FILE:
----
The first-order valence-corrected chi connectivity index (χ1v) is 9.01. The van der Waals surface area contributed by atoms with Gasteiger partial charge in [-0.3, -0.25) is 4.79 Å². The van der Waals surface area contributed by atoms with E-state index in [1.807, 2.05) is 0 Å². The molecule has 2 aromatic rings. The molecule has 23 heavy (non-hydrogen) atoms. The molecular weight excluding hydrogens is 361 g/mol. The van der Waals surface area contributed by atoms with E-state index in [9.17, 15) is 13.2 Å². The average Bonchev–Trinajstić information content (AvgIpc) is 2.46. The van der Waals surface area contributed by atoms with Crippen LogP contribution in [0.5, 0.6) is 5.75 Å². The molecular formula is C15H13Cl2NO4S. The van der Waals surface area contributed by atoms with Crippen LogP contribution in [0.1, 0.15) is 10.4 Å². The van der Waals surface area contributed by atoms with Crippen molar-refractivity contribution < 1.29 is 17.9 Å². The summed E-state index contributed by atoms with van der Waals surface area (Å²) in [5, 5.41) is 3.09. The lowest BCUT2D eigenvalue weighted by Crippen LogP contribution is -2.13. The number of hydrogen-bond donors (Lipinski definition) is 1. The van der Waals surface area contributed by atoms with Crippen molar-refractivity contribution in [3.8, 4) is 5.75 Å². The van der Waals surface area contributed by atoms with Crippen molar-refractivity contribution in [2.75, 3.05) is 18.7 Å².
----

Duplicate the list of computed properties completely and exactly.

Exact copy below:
The first-order valence-corrected chi connectivity index (χ1v) is 9.01. The van der Waals surface area contributed by atoms with Gasteiger partial charge in [-0.3, -0.25) is 4.79 Å². The van der Waals surface area contributed by atoms with E-state index in [1.807, 2.05) is 0 Å². The molecule has 2 aromatic rings. The molecule has 23 heavy (non-hydrogen) atoms. The molecular weight excluding hydrogens is 361 g/mol. The van der Waals surface area contributed by atoms with E-state index in [9.17, 15) is 13.2 Å². The average Bonchev–Trinajstić information content (AvgIpc) is 2.46. The van der Waals surface area contributed by atoms with Crippen LogP contribution in [0.5, 0.6) is 5.75 Å². The molecular formula is C15H13Cl2NO4S. The van der Waals surface area contributed by atoms with Crippen LogP contribution in [0.1, 0.15) is 10.4 Å². The van der Waals surface area contributed by atoms with Crippen molar-refractivity contribution < 1.29 is 17.9 Å². The summed E-state index contributed by atoms with van der Waals surface area (Å²) in [5, 5.41) is 3.09. The lowest BCUT2D eigenvalue weighted by Crippen LogP contribution is -2.13. The number of hydrogen-bond donors (Lipinski definition) is 1. The van der Waals surface area contributed by atoms with Crippen molar-refractivity contribution in [3.8, 4) is 5.75 Å². The van der Waals surface area contributed by atoms with Crippen molar-refractivity contribution in [2.75, 3.05) is 18.7 Å².